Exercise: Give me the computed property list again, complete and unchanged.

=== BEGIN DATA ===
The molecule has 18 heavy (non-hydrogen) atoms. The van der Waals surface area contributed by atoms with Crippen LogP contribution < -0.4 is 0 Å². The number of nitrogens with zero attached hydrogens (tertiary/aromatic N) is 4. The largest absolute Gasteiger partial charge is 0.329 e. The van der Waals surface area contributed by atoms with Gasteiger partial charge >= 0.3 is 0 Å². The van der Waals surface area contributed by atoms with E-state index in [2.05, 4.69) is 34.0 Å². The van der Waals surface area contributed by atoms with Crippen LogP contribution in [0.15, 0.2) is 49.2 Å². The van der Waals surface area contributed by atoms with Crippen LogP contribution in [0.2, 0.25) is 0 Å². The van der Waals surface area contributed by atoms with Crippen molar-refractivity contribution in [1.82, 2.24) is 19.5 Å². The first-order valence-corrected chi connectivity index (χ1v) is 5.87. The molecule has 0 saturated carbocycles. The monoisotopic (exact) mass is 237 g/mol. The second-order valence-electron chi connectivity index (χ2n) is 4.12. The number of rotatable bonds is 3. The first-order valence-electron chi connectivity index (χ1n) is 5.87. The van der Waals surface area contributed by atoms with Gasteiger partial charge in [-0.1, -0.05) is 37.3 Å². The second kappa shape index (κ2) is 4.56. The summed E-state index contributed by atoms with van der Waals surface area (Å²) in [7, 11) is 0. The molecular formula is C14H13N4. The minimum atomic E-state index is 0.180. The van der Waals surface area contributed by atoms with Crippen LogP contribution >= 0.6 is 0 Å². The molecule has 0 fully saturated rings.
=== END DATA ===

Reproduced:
The molecule has 18 heavy (non-hydrogen) atoms. The van der Waals surface area contributed by atoms with Crippen LogP contribution < -0.4 is 0 Å². The number of nitrogens with zero attached hydrogens (tertiary/aromatic N) is 4. The largest absolute Gasteiger partial charge is 0.329 e. The van der Waals surface area contributed by atoms with Gasteiger partial charge >= 0.3 is 0 Å². The van der Waals surface area contributed by atoms with E-state index in [2.05, 4.69) is 34.0 Å². The van der Waals surface area contributed by atoms with Crippen LogP contribution in [0.15, 0.2) is 49.2 Å². The van der Waals surface area contributed by atoms with Crippen LogP contribution in [0.2, 0.25) is 0 Å². The van der Waals surface area contributed by atoms with Crippen molar-refractivity contribution in [1.82, 2.24) is 19.5 Å². The first-order valence-corrected chi connectivity index (χ1v) is 5.87. The molecule has 0 saturated carbocycles. The monoisotopic (exact) mass is 237 g/mol. The second-order valence-electron chi connectivity index (χ2n) is 4.12. The number of rotatable bonds is 3. The first-order valence-electron chi connectivity index (χ1n) is 5.87. The van der Waals surface area contributed by atoms with Gasteiger partial charge in [-0.1, -0.05) is 37.3 Å². The second kappa shape index (κ2) is 4.56. The summed E-state index contributed by atoms with van der Waals surface area (Å²) in [7, 11) is 0. The molecular formula is C14H13N4. The minimum atomic E-state index is 0.180. The van der Waals surface area contributed by atoms with Crippen LogP contribution >= 0.6 is 0 Å². The molecule has 0 fully saturated rings.